Isles lose bid to hold early primary for Dems
WASHINGTON » Nevada, not Hawaii, will hold an early Democratic primary in the leadoff nominating contests for president in 2008.
In an effort to provide more diversity in early voting, the Democrats' rules and bylaws committee recommended that Nevada be allowed to hold a caucus the Saturday after Iowa's leadoff caucus -- likely to be held Jan. 14. The rules panel also awarded South Carolina an early primary, which would be held a week after New Hampshire's Jan. 22 primary.
The full Democratic National Committee will have to approve the decision during its August meeting in Chicago before the changes are put in place.
Ten states plus the District of Columbia had applied for the openings: Alabama, Arizona, Arkansas, Colorado, Hawaii, Michigan, Mississippi, Nevada, South Carolina and West Virginia.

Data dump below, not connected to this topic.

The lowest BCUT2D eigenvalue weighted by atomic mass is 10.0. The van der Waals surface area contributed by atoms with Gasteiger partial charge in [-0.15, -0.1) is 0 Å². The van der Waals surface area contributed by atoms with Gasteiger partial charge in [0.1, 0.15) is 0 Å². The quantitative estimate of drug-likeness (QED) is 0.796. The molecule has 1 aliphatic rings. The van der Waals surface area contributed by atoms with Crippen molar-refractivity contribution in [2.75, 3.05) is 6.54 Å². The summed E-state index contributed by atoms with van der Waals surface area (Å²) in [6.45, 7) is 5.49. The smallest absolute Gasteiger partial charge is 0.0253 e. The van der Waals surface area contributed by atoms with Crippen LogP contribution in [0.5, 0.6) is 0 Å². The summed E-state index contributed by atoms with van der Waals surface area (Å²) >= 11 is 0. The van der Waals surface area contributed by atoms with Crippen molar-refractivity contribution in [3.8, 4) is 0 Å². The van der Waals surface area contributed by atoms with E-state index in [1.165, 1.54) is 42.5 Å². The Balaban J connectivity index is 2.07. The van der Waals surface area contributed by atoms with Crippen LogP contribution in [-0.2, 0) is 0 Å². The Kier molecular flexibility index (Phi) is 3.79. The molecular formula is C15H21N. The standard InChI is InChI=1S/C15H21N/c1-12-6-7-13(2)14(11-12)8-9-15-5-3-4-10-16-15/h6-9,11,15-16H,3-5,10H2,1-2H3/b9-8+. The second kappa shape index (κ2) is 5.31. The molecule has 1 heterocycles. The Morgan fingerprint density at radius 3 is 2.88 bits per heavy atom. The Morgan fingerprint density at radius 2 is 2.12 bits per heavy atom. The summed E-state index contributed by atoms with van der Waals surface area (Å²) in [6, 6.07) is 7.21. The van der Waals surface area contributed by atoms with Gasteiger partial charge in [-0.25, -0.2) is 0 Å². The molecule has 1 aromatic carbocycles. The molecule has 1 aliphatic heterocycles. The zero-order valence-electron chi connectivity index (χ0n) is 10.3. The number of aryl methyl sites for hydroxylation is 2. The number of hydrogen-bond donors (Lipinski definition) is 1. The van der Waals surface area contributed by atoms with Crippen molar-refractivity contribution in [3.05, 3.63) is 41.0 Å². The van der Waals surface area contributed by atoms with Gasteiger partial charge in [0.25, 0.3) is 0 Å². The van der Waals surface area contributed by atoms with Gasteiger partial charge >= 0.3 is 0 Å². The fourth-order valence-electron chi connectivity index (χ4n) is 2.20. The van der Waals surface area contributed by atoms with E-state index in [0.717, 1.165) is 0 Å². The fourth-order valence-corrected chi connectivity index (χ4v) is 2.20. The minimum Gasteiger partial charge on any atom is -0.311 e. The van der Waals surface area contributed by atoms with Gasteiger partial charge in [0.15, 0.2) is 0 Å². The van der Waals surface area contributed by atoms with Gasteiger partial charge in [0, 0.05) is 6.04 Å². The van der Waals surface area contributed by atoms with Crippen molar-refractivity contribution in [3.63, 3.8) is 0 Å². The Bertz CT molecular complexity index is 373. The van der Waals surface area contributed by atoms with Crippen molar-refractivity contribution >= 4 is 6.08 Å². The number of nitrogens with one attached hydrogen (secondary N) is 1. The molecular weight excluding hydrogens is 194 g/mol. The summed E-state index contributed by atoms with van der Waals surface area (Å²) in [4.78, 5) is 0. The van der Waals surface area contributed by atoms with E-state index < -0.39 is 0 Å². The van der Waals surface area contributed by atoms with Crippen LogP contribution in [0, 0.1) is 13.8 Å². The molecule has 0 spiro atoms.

"It's a great disappointment to us that we didn't get it -- to get this close and miss," Beverly Jean Withington, vice chairwoman of the Hawaii Democratic Party, said yesterday.
Had Hawaii been chosen, Withington said, "it would have made us more significant in the eyes of any national candidate."
In Hawaii's favor were the fact the state has a high proportion of union membership and a high level of ethnic diversity, Withington said. Working against the state are its distance from the mainland, which makes campaigning here expensive, she said.
The moves were praised by Alexis Herman, a co-chair of the rules panel, who said it was appropriate to make such changes "soon after the renewal of the Voting Rights Act," which protects the rights of minority voters. Almost a quarter of Nevada's population is Hispanic and more than a quarter of South Carolina's population is black. Iowa and New Hampshire are predominantly white. But some raised warnings that the move was risky.
"We're fooling with a lot of history here, a lot of tempers," said veteran Democratic strategist Harold Ickes. "We need to proceed with caution."